Alpha Sorority, Inc.
In 1908, Alpha Kappa Alpha Sorority became America’s first Greek-letter
organization established by and for Black women. Her roots date back to Howard
University, Washington, DC, where the idea for formation was conceived by Ethel
Hedgeman Lyle of St. Louis, Missouri. She viewed the Sorority as an instrument
for enriching the social and intellectual aspects of college life by providing
mental stimulation through interaction with friends and associates.
Through the years, however, Alpha Kappa Alpha’s function has become more
complex. After her incorporation as a perpetual body in 1913, Alpha Kappa Alpha
gradually branched out and became the channel through which selected
college-trained women improved the social and economic conditions in their city,
state, nation and the world.
Today, that tradition has
continued--internationally, nationally and locally. Alpha Kappa Alpha cultivates
and encourages high scholastic and ethical standards; promotes unity and
friendship among college women; alleviates problems concerning girls and women;
maintains a progressive interest in college life; and serves all mankind through
a nucleus of more than 150,000 women in over 900 chapters.
The record of
its origin, growth and development, activities, evolving goals, and
accomplishments is more than an interesting chronicle of a colorful bit of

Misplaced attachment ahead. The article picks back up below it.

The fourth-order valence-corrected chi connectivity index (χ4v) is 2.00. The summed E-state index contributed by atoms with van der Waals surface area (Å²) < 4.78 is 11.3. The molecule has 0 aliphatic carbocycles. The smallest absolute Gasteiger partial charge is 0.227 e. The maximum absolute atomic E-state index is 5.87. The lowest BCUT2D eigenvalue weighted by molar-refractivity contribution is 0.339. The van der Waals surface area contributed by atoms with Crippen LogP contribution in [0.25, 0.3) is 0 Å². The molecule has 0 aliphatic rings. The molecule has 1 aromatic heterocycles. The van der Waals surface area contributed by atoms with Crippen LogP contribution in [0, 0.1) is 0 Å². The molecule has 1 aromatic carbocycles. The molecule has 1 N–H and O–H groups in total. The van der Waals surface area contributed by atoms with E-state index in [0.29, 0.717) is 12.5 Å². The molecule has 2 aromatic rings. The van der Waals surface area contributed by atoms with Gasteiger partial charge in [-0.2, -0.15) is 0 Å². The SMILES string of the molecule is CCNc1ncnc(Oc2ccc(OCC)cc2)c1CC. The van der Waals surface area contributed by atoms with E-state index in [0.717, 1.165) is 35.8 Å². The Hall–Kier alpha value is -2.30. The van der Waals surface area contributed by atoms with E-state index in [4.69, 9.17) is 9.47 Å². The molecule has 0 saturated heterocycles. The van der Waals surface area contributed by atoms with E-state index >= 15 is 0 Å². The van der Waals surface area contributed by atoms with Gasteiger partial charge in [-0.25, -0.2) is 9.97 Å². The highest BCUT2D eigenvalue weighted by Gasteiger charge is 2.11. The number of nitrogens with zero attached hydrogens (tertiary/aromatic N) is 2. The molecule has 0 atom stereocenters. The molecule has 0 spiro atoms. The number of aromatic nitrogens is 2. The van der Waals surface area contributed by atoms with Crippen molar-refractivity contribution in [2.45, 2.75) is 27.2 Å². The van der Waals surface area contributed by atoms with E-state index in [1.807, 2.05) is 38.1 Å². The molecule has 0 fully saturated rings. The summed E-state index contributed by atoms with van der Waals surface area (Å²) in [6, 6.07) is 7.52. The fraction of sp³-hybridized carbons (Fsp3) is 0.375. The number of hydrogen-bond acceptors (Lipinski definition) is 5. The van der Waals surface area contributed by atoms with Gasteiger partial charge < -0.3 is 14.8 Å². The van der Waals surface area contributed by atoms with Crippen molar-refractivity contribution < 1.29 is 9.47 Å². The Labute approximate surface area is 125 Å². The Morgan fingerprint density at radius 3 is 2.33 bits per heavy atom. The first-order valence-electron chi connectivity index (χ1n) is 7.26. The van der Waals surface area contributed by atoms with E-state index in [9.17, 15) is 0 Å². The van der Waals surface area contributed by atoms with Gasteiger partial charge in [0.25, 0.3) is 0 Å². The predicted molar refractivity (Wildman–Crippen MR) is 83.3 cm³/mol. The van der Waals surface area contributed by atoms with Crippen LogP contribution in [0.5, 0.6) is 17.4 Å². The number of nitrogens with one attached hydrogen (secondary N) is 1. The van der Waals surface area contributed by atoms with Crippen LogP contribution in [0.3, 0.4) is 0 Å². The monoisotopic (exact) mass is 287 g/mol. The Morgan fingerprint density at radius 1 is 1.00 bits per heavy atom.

college-based Americana. It is, rather, a significant and inspiring reflection
of the emergence of a dynamic group in a changing culture. The efforts of Alpha
Kappa Alpha women in the promotion of high scholarship, vocational and career
guidance, health services, the advancement of human and civil rights, and in so
many other areas constitute a priceless part of the American experience in the
Nine Howard University students were led by Ethel
Hedgeman Lyle into a sisterhood in 1908. Four years later, Nellie Quander and
her gallant and visionary associates contributed the added dimension of national
organization and perpetual membership. These women and those who have come after
them, the never-ending stream of eternally young, hopeful, enthusiastic women,
need to be remembered.
Alpha Kappa Alpha International History
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Zeta Omicron Omega Chapter l Alpha Kappa Alpha Sorority, Inc.
Alpha Kappa Alpha
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